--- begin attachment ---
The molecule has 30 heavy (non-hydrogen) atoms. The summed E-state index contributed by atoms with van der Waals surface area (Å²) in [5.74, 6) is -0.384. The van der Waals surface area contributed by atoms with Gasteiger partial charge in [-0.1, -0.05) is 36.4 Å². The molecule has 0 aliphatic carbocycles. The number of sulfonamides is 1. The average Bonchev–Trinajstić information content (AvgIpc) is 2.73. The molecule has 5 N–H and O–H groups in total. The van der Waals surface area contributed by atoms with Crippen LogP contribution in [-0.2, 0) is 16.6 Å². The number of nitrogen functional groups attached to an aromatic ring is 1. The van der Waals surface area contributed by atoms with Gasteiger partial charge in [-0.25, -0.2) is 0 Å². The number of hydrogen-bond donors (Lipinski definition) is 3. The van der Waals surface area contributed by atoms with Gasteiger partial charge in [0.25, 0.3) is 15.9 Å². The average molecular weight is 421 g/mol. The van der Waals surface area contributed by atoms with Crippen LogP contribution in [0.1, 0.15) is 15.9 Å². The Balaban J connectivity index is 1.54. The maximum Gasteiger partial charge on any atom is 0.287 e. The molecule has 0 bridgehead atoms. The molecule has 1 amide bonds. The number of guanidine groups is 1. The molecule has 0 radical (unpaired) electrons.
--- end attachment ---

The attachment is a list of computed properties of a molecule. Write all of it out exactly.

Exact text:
The molecule has 30 heavy (non-hydrogen) atoms. The summed E-state index contributed by atoms with van der Waals surface area (Å²) in [5.74, 6) is -0.384. The van der Waals surface area contributed by atoms with Gasteiger partial charge in [-0.1, -0.05) is 36.4 Å². The molecule has 0 aliphatic carbocycles. The number of sulfonamides is 1. The average Bonchev–Trinajstić information content (AvgIpc) is 2.73. The molecule has 5 N–H and O–H groups in total. The van der Waals surface area contributed by atoms with Crippen LogP contribution in [-0.2, 0) is 16.6 Å². The number of nitrogen functional groups attached to an aromatic ring is 1. The van der Waals surface area contributed by atoms with Gasteiger partial charge in [-0.25, -0.2) is 0 Å². The number of hydrogen-bond donors (Lipinski definition) is 3. The van der Waals surface area contributed by atoms with Gasteiger partial charge in [0.25, 0.3) is 15.9 Å². The average molecular weight is 421 g/mol. The van der Waals surface area contributed by atoms with Crippen LogP contribution in [0.1, 0.15) is 15.9 Å². The Balaban J connectivity index is 1.54. The maximum Gasteiger partial charge on any atom is 0.287 e. The molecule has 0 bridgehead atoms. The molecule has 1 amide bonds. The number of guanidine groups is 1. The molecule has 0 radical (unpaired) electrons.